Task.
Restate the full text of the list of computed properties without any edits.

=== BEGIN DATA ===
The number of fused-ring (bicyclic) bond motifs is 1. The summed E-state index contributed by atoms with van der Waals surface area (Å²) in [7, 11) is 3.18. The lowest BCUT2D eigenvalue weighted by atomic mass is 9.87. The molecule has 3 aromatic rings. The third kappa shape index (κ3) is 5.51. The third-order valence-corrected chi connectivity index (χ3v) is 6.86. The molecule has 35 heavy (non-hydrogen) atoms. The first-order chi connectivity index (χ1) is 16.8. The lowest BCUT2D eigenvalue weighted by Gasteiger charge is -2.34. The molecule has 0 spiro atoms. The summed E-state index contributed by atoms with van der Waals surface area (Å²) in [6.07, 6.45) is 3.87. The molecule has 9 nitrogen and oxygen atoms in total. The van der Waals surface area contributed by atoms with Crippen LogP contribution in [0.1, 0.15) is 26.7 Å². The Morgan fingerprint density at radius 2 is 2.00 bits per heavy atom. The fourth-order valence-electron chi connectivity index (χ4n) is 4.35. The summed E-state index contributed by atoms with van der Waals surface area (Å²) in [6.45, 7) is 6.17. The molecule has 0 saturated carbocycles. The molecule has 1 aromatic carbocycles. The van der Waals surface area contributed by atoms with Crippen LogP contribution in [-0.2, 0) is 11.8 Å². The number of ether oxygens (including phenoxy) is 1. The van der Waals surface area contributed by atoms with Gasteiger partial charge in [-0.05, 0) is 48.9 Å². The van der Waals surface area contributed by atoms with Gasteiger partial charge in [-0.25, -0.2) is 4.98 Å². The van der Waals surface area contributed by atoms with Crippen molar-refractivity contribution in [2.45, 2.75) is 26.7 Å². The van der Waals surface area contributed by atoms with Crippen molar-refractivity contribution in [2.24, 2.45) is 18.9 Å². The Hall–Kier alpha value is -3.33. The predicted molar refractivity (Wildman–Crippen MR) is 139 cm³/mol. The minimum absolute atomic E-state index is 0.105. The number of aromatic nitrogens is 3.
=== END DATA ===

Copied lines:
The number of fused-ring (bicyclic) bond motifs is 1. The summed E-state index contributed by atoms with van der Waals surface area (Å²) in [7, 11) is 3.18. The lowest BCUT2D eigenvalue weighted by atomic mass is 9.87. The molecule has 3 aromatic rings. The third kappa shape index (κ3) is 5.51. The third-order valence-corrected chi connectivity index (χ3v) is 6.86. The molecule has 35 heavy (non-hydrogen) atoms. The first-order chi connectivity index (χ1) is 16.8. The lowest BCUT2D eigenvalue weighted by Gasteiger charge is -2.34. The molecule has 0 spiro atoms. The summed E-state index contributed by atoms with van der Waals surface area (Å²) in [6.07, 6.45) is 3.87. The molecule has 9 nitrogen and oxygen atoms in total. The van der Waals surface area contributed by atoms with Crippen LogP contribution in [0.1, 0.15) is 26.7 Å². The Morgan fingerprint density at radius 2 is 2.00 bits per heavy atom. The fourth-order valence-electron chi connectivity index (χ4n) is 4.35. The summed E-state index contributed by atoms with van der Waals surface area (Å²) in [6.45, 7) is 6.17. The molecule has 0 saturated carbocycles. The molecule has 1 aromatic carbocycles. The van der Waals surface area contributed by atoms with Crippen LogP contribution in [-0.2, 0) is 11.8 Å². The number of ether oxygens (including phenoxy) is 1. The van der Waals surface area contributed by atoms with Gasteiger partial charge in [-0.05, 0) is 48.9 Å². The van der Waals surface area contributed by atoms with Gasteiger partial charge in [-0.25, -0.2) is 4.98 Å². The van der Waals surface area contributed by atoms with Crippen molar-refractivity contribution in [2.45, 2.75) is 26.7 Å². The van der Waals surface area contributed by atoms with Crippen molar-refractivity contribution in [2.24, 2.45) is 18.9 Å². The Hall–Kier alpha value is -3.33. The predicted molar refractivity (Wildman–Crippen MR) is 139 cm³/mol. The minimum absolute atomic E-state index is 0.105. The number of aromatic nitrogens is 3.